But by the first half of the nineteenth century, locally, the production of sugar cane had developed acceptably, and by the second half of the century coffee exportations had expanded considerably, becoming popular in European consumption including some other products. In the 19th century a Puerto Rican bourgeoisie society was growing, with the intervention of this social class so necessary for the claims of independence and autonomous economic development.
This was the social class with the capability of organizing, the technology, the agencies and the monetary traffic to confront the colonial enemy. The play El Grito de Lares by Luis Lloren's Torres displays this event in its imaginary-rhetorical sense much later in the year , but making reference to the revolutionary movement calle El Grito de Lares. This can be wiewed first in a literary form with the employment of metaphors and symbols that reached intensity as a developed colonial society with a desire for modernization and the sense of freedom that had increased.
This occurred mainly with the lettered community and artists whose cultural gaze was directed towards the internal aspects as well as the desire in employing the external modernization advancement for the Puerto Rican native "criollo" culture. Along with the development of the more active and dynamic press, which would bring ideas from around the world, many young students started obtaining scholarships to travel, mainly to Spain, in order to, undertake the university studies, the ones they did not have on the Island.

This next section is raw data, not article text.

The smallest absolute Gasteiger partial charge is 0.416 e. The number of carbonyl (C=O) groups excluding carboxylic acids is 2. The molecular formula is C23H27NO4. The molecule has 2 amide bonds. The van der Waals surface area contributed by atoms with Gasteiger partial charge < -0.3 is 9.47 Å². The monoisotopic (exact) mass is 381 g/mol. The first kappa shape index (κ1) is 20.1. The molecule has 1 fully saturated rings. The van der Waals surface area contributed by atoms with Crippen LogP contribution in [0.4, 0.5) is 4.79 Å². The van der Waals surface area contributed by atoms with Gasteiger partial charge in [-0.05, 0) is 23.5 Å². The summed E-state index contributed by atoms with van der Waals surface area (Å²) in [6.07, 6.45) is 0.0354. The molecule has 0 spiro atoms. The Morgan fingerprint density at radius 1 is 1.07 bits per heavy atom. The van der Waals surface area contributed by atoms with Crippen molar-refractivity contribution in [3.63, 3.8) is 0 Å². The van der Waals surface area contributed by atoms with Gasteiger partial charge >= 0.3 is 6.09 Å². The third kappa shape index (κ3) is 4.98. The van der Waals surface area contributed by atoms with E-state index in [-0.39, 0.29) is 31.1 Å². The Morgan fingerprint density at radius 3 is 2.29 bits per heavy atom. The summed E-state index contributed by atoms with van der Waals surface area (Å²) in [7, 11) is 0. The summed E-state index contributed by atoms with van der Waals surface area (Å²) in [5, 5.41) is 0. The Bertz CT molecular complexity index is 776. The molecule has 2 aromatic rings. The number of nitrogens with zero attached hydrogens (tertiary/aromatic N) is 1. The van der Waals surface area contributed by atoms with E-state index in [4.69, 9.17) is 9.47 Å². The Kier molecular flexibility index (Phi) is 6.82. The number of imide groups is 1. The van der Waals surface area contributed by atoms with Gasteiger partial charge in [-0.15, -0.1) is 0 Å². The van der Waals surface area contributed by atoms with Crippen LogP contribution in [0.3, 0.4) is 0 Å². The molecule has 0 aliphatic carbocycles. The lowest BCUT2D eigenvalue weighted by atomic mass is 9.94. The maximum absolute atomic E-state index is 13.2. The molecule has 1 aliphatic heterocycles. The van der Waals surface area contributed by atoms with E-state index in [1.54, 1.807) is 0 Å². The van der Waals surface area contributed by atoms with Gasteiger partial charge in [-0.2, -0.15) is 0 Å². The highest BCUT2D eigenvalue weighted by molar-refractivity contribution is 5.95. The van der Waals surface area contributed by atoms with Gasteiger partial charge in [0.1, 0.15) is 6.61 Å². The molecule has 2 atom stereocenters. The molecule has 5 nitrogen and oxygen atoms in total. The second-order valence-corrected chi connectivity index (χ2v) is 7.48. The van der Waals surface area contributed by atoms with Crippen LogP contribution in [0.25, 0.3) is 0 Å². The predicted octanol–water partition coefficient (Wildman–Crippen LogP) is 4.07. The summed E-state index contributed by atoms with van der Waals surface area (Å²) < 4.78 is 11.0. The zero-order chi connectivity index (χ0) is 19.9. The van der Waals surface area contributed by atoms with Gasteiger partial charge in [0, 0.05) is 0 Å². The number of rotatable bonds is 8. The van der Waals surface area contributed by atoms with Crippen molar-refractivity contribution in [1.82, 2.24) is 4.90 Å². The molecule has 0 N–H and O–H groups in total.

Manuel A. The existence of a culture of artists and educated young people revealed in these times a significant social consciousness, and also the knowing of particular colonial problems in their context, and the capacity to portray it in literary terms and symbols. This was the first generation of Puerto Rican writers in history, and they were very aware and proud about their fulfillment.